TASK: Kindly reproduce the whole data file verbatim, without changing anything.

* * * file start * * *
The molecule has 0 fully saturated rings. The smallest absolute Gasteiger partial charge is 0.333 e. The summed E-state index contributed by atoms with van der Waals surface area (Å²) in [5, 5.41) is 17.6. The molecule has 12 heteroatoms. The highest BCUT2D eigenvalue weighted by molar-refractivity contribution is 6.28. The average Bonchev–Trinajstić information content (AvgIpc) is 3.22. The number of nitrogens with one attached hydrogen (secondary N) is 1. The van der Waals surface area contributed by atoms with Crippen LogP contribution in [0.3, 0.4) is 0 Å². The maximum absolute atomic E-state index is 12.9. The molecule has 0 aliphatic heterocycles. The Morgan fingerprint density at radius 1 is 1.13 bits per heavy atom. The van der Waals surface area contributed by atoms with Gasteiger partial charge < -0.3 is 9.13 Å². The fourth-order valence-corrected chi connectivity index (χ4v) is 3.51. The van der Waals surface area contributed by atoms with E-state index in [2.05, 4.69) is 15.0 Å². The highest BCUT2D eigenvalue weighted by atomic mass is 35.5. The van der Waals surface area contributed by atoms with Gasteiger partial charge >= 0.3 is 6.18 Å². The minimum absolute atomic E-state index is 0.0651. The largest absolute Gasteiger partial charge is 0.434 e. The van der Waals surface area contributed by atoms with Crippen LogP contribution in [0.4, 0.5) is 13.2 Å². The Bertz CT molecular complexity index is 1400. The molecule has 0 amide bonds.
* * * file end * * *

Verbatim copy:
The molecule has 0 fully saturated rings. The smallest absolute Gasteiger partial charge is 0.333 e. The summed E-state index contributed by atoms with van der Waals surface area (Å²) in [5, 5.41) is 17.6. The molecule has 12 heteroatoms. The highest BCUT2D eigenvalue weighted by molar-refractivity contribution is 6.28. The average Bonchev–Trinajstić information content (AvgIpc) is 3.22. The number of nitrogens with one attached hydrogen (secondary N) is 1. The van der Waals surface area contributed by atoms with Crippen LogP contribution in [0.3, 0.4) is 0 Å². The maximum absolute atomic E-state index is 12.9. The molecule has 0 aliphatic heterocycles. The Morgan fingerprint density at radius 1 is 1.13 bits per heavy atom. The van der Waals surface area contributed by atoms with Gasteiger partial charge < -0.3 is 9.13 Å². The fourth-order valence-corrected chi connectivity index (χ4v) is 3.51. The van der Waals surface area contributed by atoms with E-state index in [2.05, 4.69) is 15.0 Å². The highest BCUT2D eigenvalue weighted by atomic mass is 35.5. The van der Waals surface area contributed by atoms with Gasteiger partial charge >= 0.3 is 6.18 Å². The minimum absolute atomic E-state index is 0.0651. The largest absolute Gasteiger partial charge is 0.434 e. The van der Waals surface area contributed by atoms with Crippen LogP contribution in [0.4, 0.5) is 13.2 Å². The Bertz CT molecular complexity index is 1400. The molecule has 0 amide bonds.